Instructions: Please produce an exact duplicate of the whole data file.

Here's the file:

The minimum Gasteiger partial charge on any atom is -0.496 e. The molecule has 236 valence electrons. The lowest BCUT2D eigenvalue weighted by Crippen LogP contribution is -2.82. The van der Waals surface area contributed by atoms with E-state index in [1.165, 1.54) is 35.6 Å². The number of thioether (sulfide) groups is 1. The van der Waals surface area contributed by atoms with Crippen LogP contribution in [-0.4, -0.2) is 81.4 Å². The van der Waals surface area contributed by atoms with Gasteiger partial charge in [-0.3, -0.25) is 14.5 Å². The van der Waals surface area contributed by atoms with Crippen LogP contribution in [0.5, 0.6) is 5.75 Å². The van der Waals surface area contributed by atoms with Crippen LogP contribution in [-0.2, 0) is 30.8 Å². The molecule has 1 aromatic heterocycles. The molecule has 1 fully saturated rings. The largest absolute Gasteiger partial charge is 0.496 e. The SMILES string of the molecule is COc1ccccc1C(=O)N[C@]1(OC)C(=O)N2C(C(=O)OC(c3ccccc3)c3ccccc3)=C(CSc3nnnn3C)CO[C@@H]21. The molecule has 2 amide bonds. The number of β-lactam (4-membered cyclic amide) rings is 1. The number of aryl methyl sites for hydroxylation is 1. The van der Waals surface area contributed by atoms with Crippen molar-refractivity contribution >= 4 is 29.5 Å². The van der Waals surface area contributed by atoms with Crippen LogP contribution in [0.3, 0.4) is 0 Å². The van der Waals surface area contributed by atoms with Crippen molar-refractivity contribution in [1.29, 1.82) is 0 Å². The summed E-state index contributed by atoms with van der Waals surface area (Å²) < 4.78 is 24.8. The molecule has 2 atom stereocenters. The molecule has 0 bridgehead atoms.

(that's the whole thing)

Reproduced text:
The minimum Gasteiger partial charge on any atom is -0.496 e. The molecule has 236 valence electrons. The lowest BCUT2D eigenvalue weighted by Crippen LogP contribution is -2.82. The van der Waals surface area contributed by atoms with E-state index in [1.165, 1.54) is 35.6 Å². The number of thioether (sulfide) groups is 1. The van der Waals surface area contributed by atoms with Crippen LogP contribution in [-0.4, -0.2) is 81.4 Å². The van der Waals surface area contributed by atoms with Gasteiger partial charge in [-0.3, -0.25) is 14.5 Å². The van der Waals surface area contributed by atoms with Crippen LogP contribution in [0.5, 0.6) is 5.75 Å². The van der Waals surface area contributed by atoms with Crippen LogP contribution in [-0.2, 0) is 30.8 Å². The molecule has 1 aromatic heterocycles. The molecule has 1 fully saturated rings. The largest absolute Gasteiger partial charge is 0.496 e. The SMILES string of the molecule is COc1ccccc1C(=O)N[C@]1(OC)C(=O)N2C(C(=O)OC(c3ccccc3)c3ccccc3)=C(CSc3nnnn3C)CO[C@@H]21. The molecule has 2 amide bonds. The number of β-lactam (4-membered cyclic amide) rings is 1. The number of aryl methyl sites for hydroxylation is 1. The van der Waals surface area contributed by atoms with Crippen molar-refractivity contribution >= 4 is 29.5 Å². The van der Waals surface area contributed by atoms with Crippen LogP contribution in [0.3, 0.4) is 0 Å². The van der Waals surface area contributed by atoms with Crippen molar-refractivity contribution in [1.29, 1.82) is 0 Å². The summed E-state index contributed by atoms with van der Waals surface area (Å²) < 4.78 is 24.8. The molecule has 2 atom stereocenters. The molecule has 0 bridgehead atoms.